The name of the pub mentioned above, the Red Goth, may sound unusual to some, and should you be wondering it owes nothing to young teens dressed in black, but does in fact come from the ‘Gothenburg System’ of public houses, whereby profits made by the boozer were used for the benefit of the community. Almost every mining town had a ‘Goth’ at one point, some still survive even if the principal that established them is long gone.

The town was always fairly prominent in local football circles as the village team, Lochore Welfare were always a decent junior side when I was growing up, and currently feature an ex-Scotland international among their ranks.

And finally, I was always semi-puzzled when I was younger if an item came on the news declaring major flooding or whatever in Lahore – as it sounds pretty much the same in local vernacular, the ‘c’ is very much silent. Only later did I realise there was a major city in Pakistan.  I was on holiday recently with a mate of mine and I mentioned to him that JC was doing a piece for his blog on Lochore, and he provided another nugget of info…..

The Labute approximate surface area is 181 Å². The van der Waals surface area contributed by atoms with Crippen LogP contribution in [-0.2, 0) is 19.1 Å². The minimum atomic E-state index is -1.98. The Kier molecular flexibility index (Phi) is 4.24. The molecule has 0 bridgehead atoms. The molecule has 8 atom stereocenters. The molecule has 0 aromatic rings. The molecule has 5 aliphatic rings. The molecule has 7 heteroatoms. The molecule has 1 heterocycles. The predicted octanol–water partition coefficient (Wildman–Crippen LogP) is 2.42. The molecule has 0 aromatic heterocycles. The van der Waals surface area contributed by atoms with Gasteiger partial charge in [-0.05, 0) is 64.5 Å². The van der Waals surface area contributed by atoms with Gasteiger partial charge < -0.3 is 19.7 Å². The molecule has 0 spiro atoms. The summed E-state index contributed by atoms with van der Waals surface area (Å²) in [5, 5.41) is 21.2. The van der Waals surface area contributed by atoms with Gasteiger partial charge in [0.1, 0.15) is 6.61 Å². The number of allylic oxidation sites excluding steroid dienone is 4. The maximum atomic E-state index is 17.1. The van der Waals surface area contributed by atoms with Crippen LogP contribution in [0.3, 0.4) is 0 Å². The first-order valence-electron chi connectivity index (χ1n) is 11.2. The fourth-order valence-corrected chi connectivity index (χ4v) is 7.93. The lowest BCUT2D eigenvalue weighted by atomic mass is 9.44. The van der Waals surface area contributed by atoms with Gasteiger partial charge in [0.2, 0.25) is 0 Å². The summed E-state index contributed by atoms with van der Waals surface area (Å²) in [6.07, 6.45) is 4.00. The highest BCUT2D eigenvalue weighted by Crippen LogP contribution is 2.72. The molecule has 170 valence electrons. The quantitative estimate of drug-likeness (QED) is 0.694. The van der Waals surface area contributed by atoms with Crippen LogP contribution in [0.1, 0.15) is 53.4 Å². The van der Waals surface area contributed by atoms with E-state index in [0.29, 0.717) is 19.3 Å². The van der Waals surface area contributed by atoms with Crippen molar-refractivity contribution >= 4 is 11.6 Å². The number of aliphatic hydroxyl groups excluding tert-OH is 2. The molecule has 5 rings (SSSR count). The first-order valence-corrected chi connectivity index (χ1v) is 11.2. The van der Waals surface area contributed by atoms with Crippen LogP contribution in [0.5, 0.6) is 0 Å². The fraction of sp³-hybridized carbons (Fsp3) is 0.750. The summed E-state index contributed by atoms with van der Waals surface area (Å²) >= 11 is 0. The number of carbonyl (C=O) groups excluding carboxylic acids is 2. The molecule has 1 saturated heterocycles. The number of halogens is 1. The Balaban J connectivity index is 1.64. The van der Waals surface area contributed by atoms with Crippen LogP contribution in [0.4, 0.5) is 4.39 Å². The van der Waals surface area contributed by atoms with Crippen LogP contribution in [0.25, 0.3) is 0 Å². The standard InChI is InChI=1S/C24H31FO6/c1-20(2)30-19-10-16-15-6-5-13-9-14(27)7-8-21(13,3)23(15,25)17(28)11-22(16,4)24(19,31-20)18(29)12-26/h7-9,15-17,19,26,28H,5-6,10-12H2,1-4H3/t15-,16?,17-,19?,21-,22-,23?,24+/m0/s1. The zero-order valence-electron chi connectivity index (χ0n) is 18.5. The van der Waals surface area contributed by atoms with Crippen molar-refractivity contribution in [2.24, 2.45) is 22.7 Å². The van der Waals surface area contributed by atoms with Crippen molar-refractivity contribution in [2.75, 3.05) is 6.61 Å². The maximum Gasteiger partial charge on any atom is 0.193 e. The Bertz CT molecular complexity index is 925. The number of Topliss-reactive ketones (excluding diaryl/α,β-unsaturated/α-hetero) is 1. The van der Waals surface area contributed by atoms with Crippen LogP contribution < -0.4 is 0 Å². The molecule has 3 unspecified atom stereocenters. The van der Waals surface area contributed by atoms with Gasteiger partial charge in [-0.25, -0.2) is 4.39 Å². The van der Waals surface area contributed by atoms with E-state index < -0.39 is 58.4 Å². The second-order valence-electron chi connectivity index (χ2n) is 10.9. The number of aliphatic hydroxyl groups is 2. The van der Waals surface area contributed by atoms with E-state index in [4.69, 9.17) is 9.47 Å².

Big Stuarty adds….

It is not widely known but the famous novelist Sir Walter Scott has a great connection with the village.  There was a grand old property known as Lochore House which he bought in 1825 when he was at the height of his fame. The house was specifically a gift for his son and his new daughter-in-law who was a local lass whose name was Jean Jobson. Which fits in nicely to why JC is wittering on about this small corner of the Kingdom of Fife.

mp3 : The Skids – Monkey Maguire Meets Specky Potter Behind Lochore Institute